# When did the study of the rate of convergence of algorithms begin?

I was reading a book about computational complexity theory and the author made a claim that the study of time complexity of algorithms started with a result on the upper bound on the number of operations needed by euclid's algorithm on two numbers by Gabriel Lamé in the early/mid 1800s. Since analyses of speed of convergence of algorithms can also be thought as sort of proto-time complexity analyses and date back at least to Lagrange I was wondering if they are even earlier than Lagrange.

• I suggest this paper of Shallit – user6530 Apr 4 at 17:31
• What "time complexity analyses" by Lagrange do you have in mind? – Conifold Apr 4 at 21:08

Rate of convergence estimates are typically not counted as estimating complexity of algorithms because the relation between number of steps in them and computational complexity is not very straightforward. And the algebraic analysis conceptions of 18th century make comparisons to the modern complexity theory even more remote, see Was 18th century algebra more symbolic/formal than the modern conception? This is likely why its origins are only traced to the work of Reynaud (1811), Finck (1841) and Lame (1844) on the Euclidean algorithm, where both issues are absent.

However, both the rate of convergence and its speed up were commonplace in the investigation of series in the early 18th century, albeit not in the way resembling the modern one. Ferraro has two papers Convergence and Formal Manipulation of Series from the Origins of Calculus to About 1730 and Convergence and formal manipulation in the theory of series from 1730 to 1815, on the subject.

For example, Jacob Bernoulli explicitly introduced and estimated remainders for the geometric series and the Mercator method in Ars Conjectandi (1713). But these sorts of considerations happily coexisted with the formal conception of series and manipulating divergent series, which got him in trouble with the "sum" of inverse square roots. Attempts to improve rates of convergence themselves often involved formal manipulations, and led to the appearance of divergent asymptotic series, as in Stirling's Methodus Differentialis (1730). Even d'Alembert, who criticized the use of divergent series and made detailed rate of convergence estimates for the binomial series in Réflexions sur les Suites et sur les Racines Imaginaires (1768), was no exception.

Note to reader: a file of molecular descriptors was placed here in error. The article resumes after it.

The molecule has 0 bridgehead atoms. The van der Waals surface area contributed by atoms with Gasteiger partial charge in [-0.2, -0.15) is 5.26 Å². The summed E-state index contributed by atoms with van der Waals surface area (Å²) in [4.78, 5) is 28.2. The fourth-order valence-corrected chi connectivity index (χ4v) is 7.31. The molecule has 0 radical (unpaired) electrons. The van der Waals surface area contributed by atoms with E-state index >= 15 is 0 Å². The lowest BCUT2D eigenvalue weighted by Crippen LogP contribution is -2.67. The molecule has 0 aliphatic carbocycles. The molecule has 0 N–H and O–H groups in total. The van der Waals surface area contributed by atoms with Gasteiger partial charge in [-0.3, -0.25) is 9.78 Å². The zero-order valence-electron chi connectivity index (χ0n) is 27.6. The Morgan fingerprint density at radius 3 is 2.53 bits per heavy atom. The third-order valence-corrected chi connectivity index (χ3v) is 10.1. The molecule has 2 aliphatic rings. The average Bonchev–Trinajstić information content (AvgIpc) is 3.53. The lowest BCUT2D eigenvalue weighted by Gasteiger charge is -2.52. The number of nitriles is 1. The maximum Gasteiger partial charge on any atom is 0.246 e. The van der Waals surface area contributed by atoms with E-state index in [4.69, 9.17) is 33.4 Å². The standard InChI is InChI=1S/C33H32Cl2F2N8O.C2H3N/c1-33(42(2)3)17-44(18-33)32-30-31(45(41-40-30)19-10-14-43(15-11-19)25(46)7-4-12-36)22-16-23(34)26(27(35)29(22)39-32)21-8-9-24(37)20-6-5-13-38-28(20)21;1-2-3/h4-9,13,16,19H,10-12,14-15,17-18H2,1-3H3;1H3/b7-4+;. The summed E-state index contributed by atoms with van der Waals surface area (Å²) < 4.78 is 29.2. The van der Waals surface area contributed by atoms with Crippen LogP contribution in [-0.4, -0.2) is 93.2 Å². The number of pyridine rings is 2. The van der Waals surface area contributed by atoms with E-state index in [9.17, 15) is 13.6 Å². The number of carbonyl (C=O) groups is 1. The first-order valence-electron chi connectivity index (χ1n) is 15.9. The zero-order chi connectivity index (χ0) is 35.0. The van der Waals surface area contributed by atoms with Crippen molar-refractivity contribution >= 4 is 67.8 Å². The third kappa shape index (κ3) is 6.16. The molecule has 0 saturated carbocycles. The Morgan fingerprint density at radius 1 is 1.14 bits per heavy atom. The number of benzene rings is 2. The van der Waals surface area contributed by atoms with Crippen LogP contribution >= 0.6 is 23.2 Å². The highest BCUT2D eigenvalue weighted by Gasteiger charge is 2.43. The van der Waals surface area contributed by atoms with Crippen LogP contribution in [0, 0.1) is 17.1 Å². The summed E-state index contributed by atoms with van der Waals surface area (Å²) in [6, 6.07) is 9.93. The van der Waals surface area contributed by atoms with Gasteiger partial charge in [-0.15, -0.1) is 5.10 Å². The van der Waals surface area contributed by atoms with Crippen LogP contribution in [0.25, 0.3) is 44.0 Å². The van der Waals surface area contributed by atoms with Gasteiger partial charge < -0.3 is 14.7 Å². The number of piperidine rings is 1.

"Although N. Bernoulli's and d'Alembert's conception might seem close to modern ideas about series, it was in fact rather problematic... I stress that d'Alembert accepted the principle of formal manipulation upon which the early theory was based: this was precisely the principle that had led to asymptotic series, recurrent series, etc. In particular, d'Alembert did not consider series as autonomous objects but the result of transformations of given closed analytical expressions. Although it is true that d'Alembert used the inequality technique, it was only a tool for the numerical evaluation of a function. In no case was this technique used to prove the existence of a limit. D’Alembert had no knowledge of the ratio test, if by this term we refer to a criterion to establish whether a given series has a finite sum or not. For him the condition $$a_{n+1}/a_n < 1$$ served to establish where the series approximated its known sum: the “ratio test” was not used to prove the existence of the sum but was only a procedure to determine the bounds of errors. In conclusion, criticisms of the use of divergent series were weak because all mathematicians used formal procedures even if some of them, such as Euler, Lagrange, and Laplace, used them in a stronger form."

This said, Lagrange did publish two long papers on the numerical solution of equations in 1769/70, and continued to work on the subject with his work eventually summarized in his book Traite de la Resolution des Equations Numeriques de Tous les Degres (1798, revised 1808). There is also a chapter on them in his Lectures on Elementary Mathematics, translated into English. He paid special attention to the rate of convergence and accelerating it, both for series and continued fractions. In particular, he replaced Newton's method with a continued fractions based one that provided error estimates, and introduced generalized continued fractions to speed up the convergence, see Lagrange and the Solution of Numerical Equations by Laubenbacher and McGrath.